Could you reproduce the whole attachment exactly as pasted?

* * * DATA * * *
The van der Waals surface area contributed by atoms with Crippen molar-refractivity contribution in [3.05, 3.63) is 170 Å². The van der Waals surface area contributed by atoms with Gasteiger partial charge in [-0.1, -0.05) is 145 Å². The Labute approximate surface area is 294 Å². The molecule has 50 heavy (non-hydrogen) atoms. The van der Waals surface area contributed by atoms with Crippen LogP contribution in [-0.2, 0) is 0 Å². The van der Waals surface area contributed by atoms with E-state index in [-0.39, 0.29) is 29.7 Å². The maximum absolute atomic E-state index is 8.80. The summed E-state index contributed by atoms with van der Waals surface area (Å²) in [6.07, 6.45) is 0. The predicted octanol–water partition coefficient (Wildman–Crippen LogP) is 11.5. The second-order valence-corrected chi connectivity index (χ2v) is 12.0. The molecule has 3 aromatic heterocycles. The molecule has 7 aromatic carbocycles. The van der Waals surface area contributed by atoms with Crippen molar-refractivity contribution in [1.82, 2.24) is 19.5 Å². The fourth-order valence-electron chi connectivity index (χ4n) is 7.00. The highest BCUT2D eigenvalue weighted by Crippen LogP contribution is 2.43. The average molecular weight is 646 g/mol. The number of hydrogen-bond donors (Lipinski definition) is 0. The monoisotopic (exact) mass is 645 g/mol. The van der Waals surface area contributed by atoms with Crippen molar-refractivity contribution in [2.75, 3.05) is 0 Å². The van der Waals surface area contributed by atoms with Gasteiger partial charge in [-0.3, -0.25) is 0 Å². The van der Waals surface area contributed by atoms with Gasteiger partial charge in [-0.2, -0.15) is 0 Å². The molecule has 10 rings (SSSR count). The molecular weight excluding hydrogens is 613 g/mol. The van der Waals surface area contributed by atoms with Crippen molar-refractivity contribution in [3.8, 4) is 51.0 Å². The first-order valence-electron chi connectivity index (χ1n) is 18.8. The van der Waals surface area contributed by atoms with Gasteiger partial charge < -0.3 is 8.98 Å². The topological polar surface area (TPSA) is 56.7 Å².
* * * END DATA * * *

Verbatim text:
The van der Waals surface area contributed by atoms with Crippen molar-refractivity contribution in [3.05, 3.63) is 170 Å². The van der Waals surface area contributed by atoms with Gasteiger partial charge in [-0.1, -0.05) is 145 Å². The Labute approximate surface area is 294 Å². The molecule has 50 heavy (non-hydrogen) atoms. The van der Waals surface area contributed by atoms with Crippen LogP contribution in [-0.2, 0) is 0 Å². The van der Waals surface area contributed by atoms with E-state index in [-0.39, 0.29) is 29.7 Å². The maximum absolute atomic E-state index is 8.80. The summed E-state index contributed by atoms with van der Waals surface area (Å²) in [6.07, 6.45) is 0. The predicted octanol–water partition coefficient (Wildman–Crippen LogP) is 11.5. The second-order valence-corrected chi connectivity index (χ2v) is 12.0. The molecule has 3 aromatic heterocycles. The molecule has 7 aromatic carbocycles. The van der Waals surface area contributed by atoms with Crippen molar-refractivity contribution in [1.82, 2.24) is 19.5 Å². The fourth-order valence-electron chi connectivity index (χ4n) is 7.00. The highest BCUT2D eigenvalue weighted by Crippen LogP contribution is 2.43. The average molecular weight is 646 g/mol. The number of hydrogen-bond donors (Lipinski definition) is 0. The monoisotopic (exact) mass is 645 g/mol. The van der Waals surface area contributed by atoms with Crippen molar-refractivity contribution in [2.75, 3.05) is 0 Å². The van der Waals surface area contributed by atoms with Gasteiger partial charge in [-0.3, -0.25) is 0 Å². The van der Waals surface area contributed by atoms with Gasteiger partial charge in [-0.2, -0.15) is 0 Å². The molecule has 10 rings (SSSR count). The molecular weight excluding hydrogens is 613 g/mol. The van der Waals surface area contributed by atoms with Crippen molar-refractivity contribution in [3.8, 4) is 51.0 Å². The first-order valence-electron chi connectivity index (χ1n) is 18.8. The van der Waals surface area contributed by atoms with Gasteiger partial charge < -0.3 is 8.98 Å². The topological polar surface area (TPSA) is 56.7 Å².